Your skin soaks up whatever you put on it — so go as natural as you can, and make sure to work up a sweat as often as possible.

Living in a virtual space

I have been thinking lately about how the way we physically interact with our environment on a daily basis has completely altered over the past century. A big chunk of my life, for example, is spent typing on a keyboard. The sensation of lightly tapping and swiping on touchscreens would be totally novel to our ancestors.

While none of us, myself included, want to give up the convenience and connectivity that cell phones and laptops provide, there may be something we are missing out on by not using our hands and bodies in other, more arduous and complex ways. For example, just by writing by hand, the old-fashioned way, can stimulate cognitive development in ways that typing cannot.

Studies have shown that creating objects with your hands can combat depression by enhancing creativity and self-esteem, releasing feel-good chemicals and encouraging new neural connections. This Whole Living article makes the case for taking up a craft or hobby – one that doesn’t involve staring at a screen.

“When we knit a scarf, for instance, [neuroscientist Kelly Lambert] says, the brain’s executive-thinking centers get busy planning, then the happy-anticipation zone begins to zing with activity, talking back to the executive top brain and reaching out to other parts that make us dive our hands into the action … If we’re just plonking away at a keyboard, a rote motion that doesn’t promote the kind of neurogenesis (aka new learning) that comes with trial and error, “we start to lose a sense of control, which creates anxiety,” Lambert explains. But when we repeatedly do things with our hands that have a tangible result, “we get better at them and we have more confidence.”

I also feel my subconscious has been trying to tell me something via dreams. As a child, I loved to climb super high trees. As a teen, I loved to rock climb. Now living in a totally flat state, I haven’t been able to fulfill this seemingly innate urge. Last night I dreamt I was clambering up walls and flying from building to building – a euphoric sensation. In another dream, I was painting on a canvas – something I’ve wanted to try for a while, despite not being trained in oil painting nor technically being “an artist.”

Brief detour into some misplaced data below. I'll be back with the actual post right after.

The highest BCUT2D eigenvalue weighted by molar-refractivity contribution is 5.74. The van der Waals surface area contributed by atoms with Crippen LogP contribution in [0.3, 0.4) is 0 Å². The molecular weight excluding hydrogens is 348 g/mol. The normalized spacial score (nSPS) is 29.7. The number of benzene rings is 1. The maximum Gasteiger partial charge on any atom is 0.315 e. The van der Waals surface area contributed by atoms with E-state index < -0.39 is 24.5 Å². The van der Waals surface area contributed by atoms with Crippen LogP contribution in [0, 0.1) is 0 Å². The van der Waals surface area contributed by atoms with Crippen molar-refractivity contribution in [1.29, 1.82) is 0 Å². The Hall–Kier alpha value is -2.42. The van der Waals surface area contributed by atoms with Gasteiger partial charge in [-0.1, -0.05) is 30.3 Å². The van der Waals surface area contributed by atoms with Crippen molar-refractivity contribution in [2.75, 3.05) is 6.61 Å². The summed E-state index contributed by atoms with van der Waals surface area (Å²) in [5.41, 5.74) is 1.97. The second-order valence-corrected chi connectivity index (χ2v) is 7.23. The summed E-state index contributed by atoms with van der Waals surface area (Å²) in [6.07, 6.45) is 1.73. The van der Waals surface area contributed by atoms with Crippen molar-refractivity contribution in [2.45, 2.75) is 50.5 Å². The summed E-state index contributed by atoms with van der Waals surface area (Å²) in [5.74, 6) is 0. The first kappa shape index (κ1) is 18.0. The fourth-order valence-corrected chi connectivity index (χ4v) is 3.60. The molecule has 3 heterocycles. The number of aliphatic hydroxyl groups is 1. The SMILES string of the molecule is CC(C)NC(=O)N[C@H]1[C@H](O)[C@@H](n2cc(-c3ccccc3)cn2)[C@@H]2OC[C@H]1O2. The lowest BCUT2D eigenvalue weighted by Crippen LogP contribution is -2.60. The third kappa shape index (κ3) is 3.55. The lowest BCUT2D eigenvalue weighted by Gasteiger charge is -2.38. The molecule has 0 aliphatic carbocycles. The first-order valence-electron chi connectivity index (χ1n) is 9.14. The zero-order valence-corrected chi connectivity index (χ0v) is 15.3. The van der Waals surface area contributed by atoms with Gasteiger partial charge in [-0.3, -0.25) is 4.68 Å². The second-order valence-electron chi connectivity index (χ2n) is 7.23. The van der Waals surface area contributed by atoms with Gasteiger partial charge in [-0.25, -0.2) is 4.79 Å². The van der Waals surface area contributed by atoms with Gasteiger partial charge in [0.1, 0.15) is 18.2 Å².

I also often have dreams of playing soccer, a sport I loved and played for years before suffering a knee injury. My physical body – and it seems, my inner essence – really misses the feeling.

I recall a documentary (I believe it was 2012: Time for a Change) where a yoga practitioner notes that yoga is so important for the modern person because of our rigid, frontal-facing lifestyle. Many of us sit for 8 plus hours at a desk, then sit in the same position in a car, then come home and sit in front of a TV. People aren’t used to stretching and exerting the various parts of their bodies – a situation that is detrimental to the body as well as the mind.

Also, by being obsessed with chronicling our thoughts and activities via social media, our focus on just actually enjoying the present moment is diluted. In extreme examples, the middle-aged housewife lives vicariously through the reality TV and HBO series she just can’t miss, the young boy spends hours upon hours shooting virtual enemies instead of engaging with his peers in the outdoors. Or, the career-driven, image-obsessed adult is so fixated on their gadgets — like Arianna Huffington mused about recently — that they literally miss what is going on around them.

To close, I came across this short Letter from the Editor entitled “Will Facebook alter How we Think?” in a magazine called The Week which echoes these thoughts: